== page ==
Amid the COVID-19 crisis, millions of Moroccan merchants and small store owners are living in a state of uncertainty, anxiously awaiting the government’s solution to their imminent financial challenges.
In the handicraft sector, an industry that employs about 2.3 million Moroccans and contributes to 7% of Morocco’s GDP, the situation is alarming.
“As a worker in the handicraft sector, I feel like I am at a crossroads. Every end of the month, I have obligations with my suppliers and customers,” Badr Andaloussi, a traditional clothing artisan from the Fez medina, told MWN.
While cash is the norm in commercial transactions across the country, traditional craftsmen and workers in the handicraft sector employ a different method of transaction: Commercial papers.
Commercial papers are an unsecured promissory note with a maturity period that could vary between six months and a year. Companies issue the papers in order to extend their costs over several months and meet their short-term obligations.
Commercial papers continue to circulate, from supplier to artisan, from artisan to merchant, until they reach maturity and transform into cash. However, workers in the handicraft sector fear that commercial papers will lose their value during the COVID-19 crisis.
This method of transaction “will cause severe consequences in the upcoming days,” said Andaloussi.
Not only do workers face a mobility problem cashing their papers during the national lockdown, the companies issuing the papers are also unable to pay their obligations due to the suspension of their activities, rendering the papers invalid.
Having suspended their income-generating activities due to the state of emergency, and not knowing if they can cash their commercial papers, Moroccan artisans and merchants face difficult uncertainty.
“How can a simple merchant meet their obligations and maintain the trust of their suppliers in these conditions? How can they continue their activity after the crisis if they lose this trust?” asked the Fassi artisan.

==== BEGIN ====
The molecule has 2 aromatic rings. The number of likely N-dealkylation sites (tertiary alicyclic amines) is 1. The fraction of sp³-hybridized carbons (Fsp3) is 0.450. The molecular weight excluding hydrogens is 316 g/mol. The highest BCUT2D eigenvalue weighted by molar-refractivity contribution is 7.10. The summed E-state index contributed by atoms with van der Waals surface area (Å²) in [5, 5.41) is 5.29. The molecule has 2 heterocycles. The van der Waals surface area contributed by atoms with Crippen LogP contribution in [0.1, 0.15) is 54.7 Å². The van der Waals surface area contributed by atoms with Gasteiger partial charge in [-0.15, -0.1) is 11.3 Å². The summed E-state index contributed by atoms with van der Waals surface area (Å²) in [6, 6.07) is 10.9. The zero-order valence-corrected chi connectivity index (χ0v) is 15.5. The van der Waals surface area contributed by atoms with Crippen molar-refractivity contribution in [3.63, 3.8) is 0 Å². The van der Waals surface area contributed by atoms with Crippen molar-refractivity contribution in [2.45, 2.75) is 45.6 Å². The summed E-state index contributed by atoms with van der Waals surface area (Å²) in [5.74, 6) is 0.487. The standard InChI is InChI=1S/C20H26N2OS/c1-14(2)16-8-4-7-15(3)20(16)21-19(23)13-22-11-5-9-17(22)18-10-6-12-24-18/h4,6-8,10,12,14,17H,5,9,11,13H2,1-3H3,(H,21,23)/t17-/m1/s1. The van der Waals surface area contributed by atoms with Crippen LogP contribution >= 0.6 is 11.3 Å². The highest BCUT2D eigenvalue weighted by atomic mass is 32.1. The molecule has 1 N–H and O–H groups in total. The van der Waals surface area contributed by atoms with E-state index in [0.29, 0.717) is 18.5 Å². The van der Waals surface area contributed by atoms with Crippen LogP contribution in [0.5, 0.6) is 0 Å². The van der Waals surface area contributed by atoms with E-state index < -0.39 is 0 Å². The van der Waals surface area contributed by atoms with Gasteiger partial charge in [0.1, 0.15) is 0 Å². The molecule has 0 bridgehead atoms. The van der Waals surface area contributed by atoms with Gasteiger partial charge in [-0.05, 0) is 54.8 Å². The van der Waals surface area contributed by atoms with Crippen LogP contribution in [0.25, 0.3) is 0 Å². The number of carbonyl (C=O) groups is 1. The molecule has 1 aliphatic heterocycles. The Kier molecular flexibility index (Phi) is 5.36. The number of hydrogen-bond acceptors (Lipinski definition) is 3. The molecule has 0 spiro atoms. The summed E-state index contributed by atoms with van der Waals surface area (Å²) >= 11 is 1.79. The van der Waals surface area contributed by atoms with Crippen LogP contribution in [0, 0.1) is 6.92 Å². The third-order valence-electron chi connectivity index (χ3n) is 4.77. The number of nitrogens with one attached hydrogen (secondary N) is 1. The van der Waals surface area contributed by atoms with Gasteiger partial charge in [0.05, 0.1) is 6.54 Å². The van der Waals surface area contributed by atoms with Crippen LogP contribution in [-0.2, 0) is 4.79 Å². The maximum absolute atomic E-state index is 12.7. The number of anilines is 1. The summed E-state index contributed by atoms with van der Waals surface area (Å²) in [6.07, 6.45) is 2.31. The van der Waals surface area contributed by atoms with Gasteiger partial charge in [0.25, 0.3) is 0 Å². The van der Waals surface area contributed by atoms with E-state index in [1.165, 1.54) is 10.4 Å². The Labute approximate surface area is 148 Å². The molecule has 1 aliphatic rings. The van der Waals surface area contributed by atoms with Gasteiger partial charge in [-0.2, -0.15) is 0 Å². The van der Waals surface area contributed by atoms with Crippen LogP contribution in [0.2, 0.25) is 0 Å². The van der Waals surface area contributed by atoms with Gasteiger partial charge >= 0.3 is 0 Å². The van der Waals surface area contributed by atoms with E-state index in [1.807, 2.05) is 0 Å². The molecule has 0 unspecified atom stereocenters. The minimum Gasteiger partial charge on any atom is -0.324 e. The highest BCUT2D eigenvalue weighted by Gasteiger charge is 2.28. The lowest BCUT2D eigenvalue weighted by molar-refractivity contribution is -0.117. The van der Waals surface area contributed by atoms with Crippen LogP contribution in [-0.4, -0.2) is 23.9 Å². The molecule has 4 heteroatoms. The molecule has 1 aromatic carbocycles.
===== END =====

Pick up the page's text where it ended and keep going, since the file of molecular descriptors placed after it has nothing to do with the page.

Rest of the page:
Workers in the handicraft sector not only face the risk of bankruptcy, they also face the risk of legal prosecution if the commercial papers they received in their transactions turn out to be invalid.
Despite the government’s unprecedented and bold measures to address the coronavirus crisis and reduce its impact on the national economy, the Economic Monitoring Committee (CVE) has not yet addressed the situation of Moroccan artisans and merchants in the handicraft sector.
The committee has approved measures to assist workers and employees whose professional activities were suspended with monthly stipends ranging from MAD 800 to MAD 200 ($80-$200). However, it remains to be seen whether the compensation will apply to merchants and small businesses in the handicraft sector.
While the monthly allowance would help with day-to-day necessities, it would not protect the merchants from the legal consequences of possessing potentially invalid commercial papers.
One solution to help merchants in this area could be the postponement of all commercial papers’ maturities for three or four months to allow companies to recover and fulfill their financial obligations, depending on the development of the COVID-19 crisis.
“I think banks and companies should only accept cash transactions now and suspend cashing cheques or commercial papers until the end of the crisis,” suggests Andaloussi.